The Candidate by Lis Wiehl – A Mixed Bag

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Since I like books with mystery and intrigue, I decided to read author Lis Wiehl’s new book The Candidate – A Newsmakers Novel written with Sebastian Stuart. I’ve watched Lis on Fox News and like her keen legal analysis and hoped that would translate into a good book. Unfortunately, I found The Candidate to be a mixed bag.

What’s good? I found the plotline intriguing. Is top Presidential candidate, Mike Ortiz, as good as he seems at first glance? Or will Erica discover there is something nefarious going on behind the scenes when she takes a closer look? Coming on the heels of a very contentious election cycle this should be a very interesting book.

The story is action packed and the main character, Erica Sparks, is somewhat interesting. Her background is revealed during the course of the story but there was not a lot of depth to this character. I liked her fiancé Greg, while not perfect, he showed himself to be there for Erica in the end. But overall I found the characters were not well developed. What the reader learns about the characters is very surface level details, some action of course, but there seemed to be an obsession with physical appearance. In fact, it was almost to the point of distraction.

What’s not so good? The story was predictable. After the first big event in the book, I found myself guessing what the next plot development would be throughout the book.

While somewhat veiled, there were some rather sick sexual relationships in this book that cross the line in a book released by a Christian publisher. While not described in detail, enough is said that makes it clear what’s happening. Also, Lis took a swipe at Donald Trump by including a nasty comment from one of the characters about him. It was unnecessary to the story and not value added. My overall impression was Lis tried to be edgy.

If this book had been published by a secular publisher, I would only put a cautionary note about some of the content which may be offensive to people of faith.

I have higher expectations from Thomas Nelson Publishers. On their website, this publisher is self-described as, “Thomas Nelson is a world leading publisher and provider of Christian content and has been providing readers with quality inspirational product for more than 200 years.”

There was nothing whatsoever Christian about this book. There was nothing about faith. There was one curse word as I recall and I appreciate that there was very little profanity. But some of the content of this book was not fit material from a Christian publisher.

I would like to thank BookLook for the opportunity to read The Candidate by Lis Wiehl. I was under no obligation to give a favorable review.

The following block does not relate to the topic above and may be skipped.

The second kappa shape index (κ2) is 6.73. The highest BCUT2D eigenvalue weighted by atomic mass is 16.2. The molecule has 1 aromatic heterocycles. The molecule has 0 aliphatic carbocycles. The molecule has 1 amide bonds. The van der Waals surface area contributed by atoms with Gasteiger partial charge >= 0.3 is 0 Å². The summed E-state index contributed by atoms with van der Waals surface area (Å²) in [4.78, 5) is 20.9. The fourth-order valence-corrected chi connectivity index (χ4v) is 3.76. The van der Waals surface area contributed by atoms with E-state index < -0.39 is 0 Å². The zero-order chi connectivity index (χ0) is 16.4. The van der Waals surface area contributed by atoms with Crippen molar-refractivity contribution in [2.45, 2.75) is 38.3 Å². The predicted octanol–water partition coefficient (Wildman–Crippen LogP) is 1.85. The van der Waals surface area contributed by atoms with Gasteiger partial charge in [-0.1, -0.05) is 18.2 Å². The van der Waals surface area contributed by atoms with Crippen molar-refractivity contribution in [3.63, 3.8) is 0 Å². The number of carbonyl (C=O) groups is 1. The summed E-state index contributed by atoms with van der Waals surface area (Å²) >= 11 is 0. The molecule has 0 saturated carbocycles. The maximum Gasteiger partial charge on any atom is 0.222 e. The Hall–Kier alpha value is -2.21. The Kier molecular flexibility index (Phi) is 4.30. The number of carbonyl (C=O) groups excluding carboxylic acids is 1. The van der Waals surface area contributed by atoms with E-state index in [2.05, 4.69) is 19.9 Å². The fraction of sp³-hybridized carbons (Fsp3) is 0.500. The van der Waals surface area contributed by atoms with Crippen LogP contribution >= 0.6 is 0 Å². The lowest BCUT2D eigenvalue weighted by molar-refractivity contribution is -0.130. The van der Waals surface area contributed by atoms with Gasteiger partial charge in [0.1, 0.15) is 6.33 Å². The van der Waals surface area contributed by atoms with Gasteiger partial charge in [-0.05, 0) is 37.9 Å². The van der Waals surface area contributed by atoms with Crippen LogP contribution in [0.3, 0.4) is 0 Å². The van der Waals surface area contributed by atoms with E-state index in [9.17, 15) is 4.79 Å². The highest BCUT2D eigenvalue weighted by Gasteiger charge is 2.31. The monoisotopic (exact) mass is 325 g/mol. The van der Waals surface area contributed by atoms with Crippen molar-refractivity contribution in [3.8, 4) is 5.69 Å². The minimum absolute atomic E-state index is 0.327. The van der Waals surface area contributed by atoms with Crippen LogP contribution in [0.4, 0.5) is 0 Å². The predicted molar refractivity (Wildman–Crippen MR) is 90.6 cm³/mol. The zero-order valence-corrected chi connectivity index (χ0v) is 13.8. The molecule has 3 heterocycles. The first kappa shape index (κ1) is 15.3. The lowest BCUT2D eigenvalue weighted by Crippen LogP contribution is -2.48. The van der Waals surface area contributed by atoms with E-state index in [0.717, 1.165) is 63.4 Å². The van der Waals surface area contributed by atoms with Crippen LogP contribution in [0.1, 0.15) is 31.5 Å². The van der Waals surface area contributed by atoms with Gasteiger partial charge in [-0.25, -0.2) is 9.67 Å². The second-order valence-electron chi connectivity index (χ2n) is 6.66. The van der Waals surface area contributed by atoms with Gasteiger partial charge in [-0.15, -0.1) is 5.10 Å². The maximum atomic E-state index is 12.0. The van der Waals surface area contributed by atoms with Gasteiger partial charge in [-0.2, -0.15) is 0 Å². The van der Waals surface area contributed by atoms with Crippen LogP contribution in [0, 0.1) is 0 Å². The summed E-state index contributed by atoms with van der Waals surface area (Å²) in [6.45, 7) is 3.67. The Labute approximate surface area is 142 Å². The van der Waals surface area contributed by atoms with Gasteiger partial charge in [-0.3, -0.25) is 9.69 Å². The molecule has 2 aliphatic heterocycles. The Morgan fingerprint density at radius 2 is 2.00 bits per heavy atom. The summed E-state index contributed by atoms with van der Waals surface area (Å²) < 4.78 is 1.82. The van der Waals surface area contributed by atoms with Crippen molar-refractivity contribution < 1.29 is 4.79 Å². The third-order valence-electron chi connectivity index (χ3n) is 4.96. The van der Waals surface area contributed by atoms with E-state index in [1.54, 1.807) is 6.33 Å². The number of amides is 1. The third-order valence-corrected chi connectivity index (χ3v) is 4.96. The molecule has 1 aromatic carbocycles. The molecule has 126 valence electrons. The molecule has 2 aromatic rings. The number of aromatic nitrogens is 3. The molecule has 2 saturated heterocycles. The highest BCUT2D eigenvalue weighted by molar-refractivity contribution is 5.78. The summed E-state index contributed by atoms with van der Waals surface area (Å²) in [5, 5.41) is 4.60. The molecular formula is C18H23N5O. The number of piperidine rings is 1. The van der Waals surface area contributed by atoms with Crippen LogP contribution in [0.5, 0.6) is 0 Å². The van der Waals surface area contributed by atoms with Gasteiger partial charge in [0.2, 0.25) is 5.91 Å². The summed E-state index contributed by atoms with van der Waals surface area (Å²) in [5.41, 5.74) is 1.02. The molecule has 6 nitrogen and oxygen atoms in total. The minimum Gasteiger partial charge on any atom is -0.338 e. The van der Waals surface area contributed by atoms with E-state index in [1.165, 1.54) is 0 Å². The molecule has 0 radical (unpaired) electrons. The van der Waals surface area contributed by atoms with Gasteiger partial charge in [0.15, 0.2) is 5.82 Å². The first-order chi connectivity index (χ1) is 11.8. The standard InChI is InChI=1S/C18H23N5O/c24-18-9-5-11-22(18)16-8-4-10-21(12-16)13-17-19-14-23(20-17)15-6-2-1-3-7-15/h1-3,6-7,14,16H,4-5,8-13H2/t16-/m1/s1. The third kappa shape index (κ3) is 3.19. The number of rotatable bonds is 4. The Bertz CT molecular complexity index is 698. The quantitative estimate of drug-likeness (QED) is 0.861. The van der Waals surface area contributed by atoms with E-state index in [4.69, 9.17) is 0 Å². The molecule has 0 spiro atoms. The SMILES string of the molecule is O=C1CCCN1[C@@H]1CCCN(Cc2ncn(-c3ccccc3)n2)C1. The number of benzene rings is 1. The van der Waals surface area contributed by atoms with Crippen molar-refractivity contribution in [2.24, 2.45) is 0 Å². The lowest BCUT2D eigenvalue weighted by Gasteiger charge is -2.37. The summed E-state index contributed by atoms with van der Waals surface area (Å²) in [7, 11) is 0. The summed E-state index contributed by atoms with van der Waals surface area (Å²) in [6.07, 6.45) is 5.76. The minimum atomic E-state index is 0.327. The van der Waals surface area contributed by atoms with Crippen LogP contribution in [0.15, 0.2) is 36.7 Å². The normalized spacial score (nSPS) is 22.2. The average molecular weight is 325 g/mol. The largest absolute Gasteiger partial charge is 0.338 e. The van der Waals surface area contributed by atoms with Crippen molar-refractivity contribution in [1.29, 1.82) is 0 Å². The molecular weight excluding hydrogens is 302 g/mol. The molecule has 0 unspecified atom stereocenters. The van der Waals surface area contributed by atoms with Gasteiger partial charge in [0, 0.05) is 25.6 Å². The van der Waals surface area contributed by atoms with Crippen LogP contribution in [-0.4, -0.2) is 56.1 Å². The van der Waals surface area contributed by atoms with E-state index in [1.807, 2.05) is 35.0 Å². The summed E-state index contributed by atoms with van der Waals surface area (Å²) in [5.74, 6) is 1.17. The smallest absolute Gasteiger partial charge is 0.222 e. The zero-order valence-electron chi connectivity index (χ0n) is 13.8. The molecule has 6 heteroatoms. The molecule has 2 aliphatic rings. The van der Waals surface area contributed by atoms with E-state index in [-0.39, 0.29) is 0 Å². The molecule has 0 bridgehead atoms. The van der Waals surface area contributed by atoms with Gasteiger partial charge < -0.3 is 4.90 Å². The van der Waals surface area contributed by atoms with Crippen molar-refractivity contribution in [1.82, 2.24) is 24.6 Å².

A Deadly Business – Mixed Emotions

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I’ve watched her on Fox News and I’ve seen her mystery books in Christian bookstores, but this is the first novel I’ve read by author Lis Wiehl.

A Deadly Business in the second book in the Mia Quinn mystery series by coauthors Lis Wiehl and April Henry.  The main character Mia is mother of two children, widowed and a prosecutor in Seattle.

This is a fast-paced novel, filled with action from the get go.  Starting on page two, buckle you seat belts because you are on a roller coaster ride as Mia, her family and coworker are thrust into danger, mystery and intrigue.  Questions arise on her husband’s death seven months earlier, that may indicate murder not an accident.  In the middle of dealing with that duty calls as Mia is assigned a case prosecuting juveniles who critically injure a woman by dropping a shopping cart on her from two stories up.  Mia has to make the tough decision to prosecute these criminals as juveniles or as adults in a highly volatile and politically charged atmosphere.

Now what did I think of the book…well the book held my attention.  I found that I didn’t have a chance to get to know the main character early on because the action started so abruptly.  I connected with two of the characters, Detective Charlie Carlson and Mia’s fourteen year old son Gabe because they seemed good and real.  There were times I found myself put off by Mia’s thoughts and approach to the criminal justice system.  Rather than punishing criminals for their acts, the character approached it as a place to help rehabilitate criminals.  I wondered is that the authors view point or just what they wrote about the character?

Another question that came up, as I was reading this novel, is that I’m not sure what would qualify this book as “Christian Fiction”.  If a writer is a Christian does that mean what they write is Christian fiction?  I don’t think so.  There was precious little in the book about God, faith or prayer and nothing that would stand out to suggest it was a Christian book.  I wouldn’t have guessed this book was from a Christian writer unless I had known this was put out by a Christian based publisher.

Nevertheless, I did appreciate the fact that the book did not contain filthy language or promote sexual immorality, etc.

Would I recommend this book?  I would advise customers to read the book synopsis, reviews, and choose based on an informed decision if it sounds like something you might like.  I wouldn’t necessarily recommend it for someone who likes to read books that include characters dealing with God, scripture, prayer and wrestling their faith.  But if you are looking for a good mystery you might like it.

I would like to thank the people at BookLook for providing me with a free copy of this book to read in exchange for an honest review.